Texas Is Mulling a Ban on Pouring Gasoline into Rattlesnake Burrows

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Tigerhawkvok
At some unknown point in the not-too-distant past, after the advent of the internal combustion engine, human beings discovered that pouring volatile chemicals into underground burrows made it much, much easier to hunt rattlesnakes and other critters.

The practice, aptly called "gassing," caught on and has been in use in Texas ever since.

"What people do is take gasoline or kerosene or other noxious substance and pour enough of it down into an animal burrow to create a vapor that forces them out," said Texas Parks & Wildlife spokesman Mike Cox. "That's the main idea: it messes up the atmosphere enough inside the burrow to force them to come out."

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SMU Will Deploy Seismic Monitors Around Azle to Learn Source of Earthquake Swarms

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The shaking around Azle and Reno, which I will hereafter refer to as "San Andreas Minor," has attracted the attention of the U.S. Geological Survey precisely because the area has almost no record of seismic activity. A few studies, including one recently from SMU, point to correlation between the epicenter of the earthquake swarms and the locations of underground injection wells for fracking wastewater.

However, there isn't enough granular, on-site seismic data to draw hard conclusions yet. It's thought that the injection alters the bedrock stresses on faulting in this area, inducing slippages that produce quakes like the magnitude 3.6 detected in near Azle just a few days ago. The USGS says this is entirely possible, but to arrive at that degree of certainty, it needs more data, which is why it just lent SMU four seismic monitors to be positioned in private homes, public buildings and schools in the area.

Another entity with an intimidating acronym, Program for Array Seismic Studies of the Continental Lithosphere (PASSCAL), will provide some 15 sensors to the effort. "We are first going to focus in on where the earthquakes have been occurring -- about a five- to six-mile area near Reno and Azle," said Heather DeShon, SMU associate professor of geophysics. "How long the monitors remain depends on continued seismicity. We're thinking a few months."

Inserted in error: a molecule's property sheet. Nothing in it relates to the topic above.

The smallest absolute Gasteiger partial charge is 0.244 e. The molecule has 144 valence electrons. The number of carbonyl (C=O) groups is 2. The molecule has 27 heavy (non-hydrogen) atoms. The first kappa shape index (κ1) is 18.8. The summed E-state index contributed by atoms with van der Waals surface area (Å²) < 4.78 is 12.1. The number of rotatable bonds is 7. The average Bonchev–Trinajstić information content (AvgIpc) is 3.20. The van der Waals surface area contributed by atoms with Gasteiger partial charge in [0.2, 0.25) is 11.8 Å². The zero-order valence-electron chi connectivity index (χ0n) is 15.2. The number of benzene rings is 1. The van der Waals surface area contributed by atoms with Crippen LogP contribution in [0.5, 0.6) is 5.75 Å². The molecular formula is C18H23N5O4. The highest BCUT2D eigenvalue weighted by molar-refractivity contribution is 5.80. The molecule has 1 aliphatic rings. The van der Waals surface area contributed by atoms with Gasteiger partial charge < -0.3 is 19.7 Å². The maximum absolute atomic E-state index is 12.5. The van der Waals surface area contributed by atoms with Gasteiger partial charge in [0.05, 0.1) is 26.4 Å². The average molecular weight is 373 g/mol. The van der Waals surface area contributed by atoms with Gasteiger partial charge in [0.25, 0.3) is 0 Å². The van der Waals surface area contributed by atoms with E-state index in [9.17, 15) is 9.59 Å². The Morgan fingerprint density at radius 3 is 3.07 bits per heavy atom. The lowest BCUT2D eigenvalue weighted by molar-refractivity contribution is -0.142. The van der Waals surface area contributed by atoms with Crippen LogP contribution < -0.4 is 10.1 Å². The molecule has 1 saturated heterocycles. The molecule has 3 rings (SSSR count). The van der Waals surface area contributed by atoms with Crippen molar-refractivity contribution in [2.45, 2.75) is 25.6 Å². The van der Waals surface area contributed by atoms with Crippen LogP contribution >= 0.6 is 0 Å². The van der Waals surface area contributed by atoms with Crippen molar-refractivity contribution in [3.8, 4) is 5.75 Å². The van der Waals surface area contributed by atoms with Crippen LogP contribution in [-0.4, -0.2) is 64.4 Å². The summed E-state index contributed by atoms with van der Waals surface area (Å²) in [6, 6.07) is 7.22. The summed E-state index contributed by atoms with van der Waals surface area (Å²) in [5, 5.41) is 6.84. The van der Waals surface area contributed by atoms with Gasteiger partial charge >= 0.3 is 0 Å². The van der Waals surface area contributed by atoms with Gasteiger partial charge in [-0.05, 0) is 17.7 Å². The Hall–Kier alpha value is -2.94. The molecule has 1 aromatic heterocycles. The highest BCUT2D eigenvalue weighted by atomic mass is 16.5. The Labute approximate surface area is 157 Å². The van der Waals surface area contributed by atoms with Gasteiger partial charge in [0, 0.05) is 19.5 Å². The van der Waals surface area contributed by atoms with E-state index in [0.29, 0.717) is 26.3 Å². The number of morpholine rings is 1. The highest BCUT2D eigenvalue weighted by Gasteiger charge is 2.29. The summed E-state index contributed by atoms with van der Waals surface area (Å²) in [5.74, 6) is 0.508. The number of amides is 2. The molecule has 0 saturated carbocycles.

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SMU Researchers Suggest Link Between North Texas Earthquakes and Fracking Wells -- Again

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A team of researchers at SMU has reached a conclusion that may seem obvious to those who have felt the 20-plus earthquakes that rattled North Texas last month: The recent bursts of seismic activity could be linked to fracking.

The researchers, led by recent SMU grad Ashley Justinic, took a close look at the cluster of quakes in and around Cleburne in 2009 and 2010. The data offer no definitive proof that they were tied to gas drilling, but suggest that they may have something to do with the injection of fracking wastewater into the ground.

"Because there were no known previous earthquakes, and the located events were close to the two injection wells and near the injection depth, the possibility exists that earthquakes may be related to fluid injection," Justinic and her coauthors write in their report.

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Dallas Arboretum Children's Garden's Former Manager: "Everything Over There Is a Clusterfuck"

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Dallas Arboretum
When it opened last month, the Rory Meyers Children's Adventure Garden received mostly glowing reviews, and understandably so. It's hard not to be at least a little awed by a $62 million science playground that packs more than 150 interactive exhibits into eight prime acres at the Dallas Arboretum.

For Melissa Wright, the woman hired to run the operation, the magic wore off fast. "There's nothing good to say," she told Unfair Park on Tuesday afternoon, describing the garden as a "debacle." Then, she settled on a choicer phrase. "It is a clusterfuck, honestly. Everything over there is a clusterfuck."

Wright, if you haven't already guessed, no longer works at the arboretum. She quit in frustration after two months on the job with plans to reopen The Lab, the quirky, free-wheeling kids' science space she ran for three years in East Dallas. She has a tough time summing up her complaints, which are voluminous, but she gave it a shot.

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East Texas Researcher Who "Proved" Bigfoot's Existence Says Her Website Was Hacked

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A closeup of sasquatch's face, from Ketchum's part of Ketchum's "definitive video and DNA evidence" of Bigfoot.
Melba Ketchum, the veterinarian-turned-fulltime Bigfoot crusader from Nacogdoches has been riding high this month. First, she and her team released "definitive video and DNA evidence" of the creature's existence and its kinship with human beings. Then, online animal nomenclature database Zoobank accepted her proposal to give sasquatch the scientific name of Homo sapiens cognatus -- a "natural choice," seeing as they're the only "living proven hominin besides us."